We’ve previously written about Canary Beck, a remarkable woman whose website is a joy to behold, as she discusses a wide range of SL/RL interfacing, and the possibilities and potentials for SL. I would urge anyone who reads SLN to hop over to Canary’s site and easily work their way through a couple of hours reading her thoughtful, insightful words.
Our own photographer, Diane, gave me a heads up on Canary’s ongoing photographic exhibition, Ne me quitte pas, which you can find at the Waderstill Ode sim. I hopped over there earlier and have to say I’m greatly impressed by a series of atmospheric nude shots in which, according to Canary,
I have aimed to express what I am only now able to express coherently in words. I’ve even lifted the titles for the pictures from the verses of Jacques Brel’s plaintive poetry set to music, feeling unable to write them myself.
These very personal pictures are the result of two months of taking hundreds of similar pictures on my bare white platform – most of which I obliterated soon after I took them. I never planned to share them. As I’ve reviewed these works for showing; however, I see them now like heavy pages in an old diary; a shabby book that reflects a threadbare me, depleted by gravity and, I hope, now hardly recognisable.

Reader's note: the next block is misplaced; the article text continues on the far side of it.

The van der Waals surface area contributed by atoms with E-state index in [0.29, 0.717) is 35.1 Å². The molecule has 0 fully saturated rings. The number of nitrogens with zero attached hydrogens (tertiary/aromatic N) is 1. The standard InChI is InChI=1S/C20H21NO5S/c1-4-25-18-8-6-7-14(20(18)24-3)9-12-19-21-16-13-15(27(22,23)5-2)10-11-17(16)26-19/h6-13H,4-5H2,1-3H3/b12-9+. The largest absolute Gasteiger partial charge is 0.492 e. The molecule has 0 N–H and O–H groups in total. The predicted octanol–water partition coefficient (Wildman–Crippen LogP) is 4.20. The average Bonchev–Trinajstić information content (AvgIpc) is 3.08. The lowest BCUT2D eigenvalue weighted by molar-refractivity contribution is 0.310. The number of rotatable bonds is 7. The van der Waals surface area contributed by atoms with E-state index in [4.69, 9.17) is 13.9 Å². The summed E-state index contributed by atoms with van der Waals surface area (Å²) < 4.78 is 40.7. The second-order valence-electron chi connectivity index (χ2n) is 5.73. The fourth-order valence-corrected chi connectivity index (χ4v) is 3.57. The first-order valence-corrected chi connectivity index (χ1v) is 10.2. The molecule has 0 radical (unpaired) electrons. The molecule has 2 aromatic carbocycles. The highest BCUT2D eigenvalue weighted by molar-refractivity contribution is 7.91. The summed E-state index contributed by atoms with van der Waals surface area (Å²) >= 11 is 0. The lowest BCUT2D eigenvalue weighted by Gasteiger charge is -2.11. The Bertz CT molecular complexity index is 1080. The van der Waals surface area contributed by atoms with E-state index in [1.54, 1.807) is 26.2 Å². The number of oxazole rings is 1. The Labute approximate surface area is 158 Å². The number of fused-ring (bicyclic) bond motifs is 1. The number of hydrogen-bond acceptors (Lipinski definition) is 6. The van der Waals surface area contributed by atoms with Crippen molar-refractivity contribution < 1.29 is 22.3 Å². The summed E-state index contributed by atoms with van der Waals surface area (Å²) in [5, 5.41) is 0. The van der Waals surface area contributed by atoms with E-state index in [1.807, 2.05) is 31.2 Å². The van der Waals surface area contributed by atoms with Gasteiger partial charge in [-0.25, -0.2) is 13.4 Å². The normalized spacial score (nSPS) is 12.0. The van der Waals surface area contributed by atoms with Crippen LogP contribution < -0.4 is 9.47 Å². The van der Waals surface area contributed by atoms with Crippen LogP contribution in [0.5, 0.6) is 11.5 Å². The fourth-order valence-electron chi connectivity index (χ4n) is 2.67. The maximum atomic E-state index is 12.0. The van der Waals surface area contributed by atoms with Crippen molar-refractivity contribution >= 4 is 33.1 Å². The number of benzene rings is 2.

Things fall apart, but we reflect, re-examine and reconsider the necessary grieving process that we go through, which tends to accompany any significant loss or separation, and perhaps might feel a cathartic lightness in the sharing.
And you thought SL was only a world of pixel-Barbie dressing up and cybersex?
Canary’s work, in whatever medium, illustrates the breadth and depth of some of SL’s more imaginative players. Apart from photography, Canary was also responsible for staging in-world theatrical productions of ‘Romeo & Juliet’ and ‘Paradise Lost’, complete with some onstage nudity (which is where we came in 🙂 ) and she is an exceptionally talented lady whose work, in world, often re-defines the boundless possibilities of SL.
I’m also hearing that both productions will be released in machinima (‘movie’ style productions from within virtual reality worlds) form in 2015. Can’t wait! 🙂
I won’t be reproducing the photos from the exhibition here: it’s up to you to go see for yourselves 🙂
Diane also recommended using the Ode sim’s wind light settings to view the photographs in best effect. Diane was also impressed by the wider Ode sim itself, and took a series of photos in which to show it off. Again, if you do visit Ode, I (and Diane) would recommend further exploration of this beautiful sim.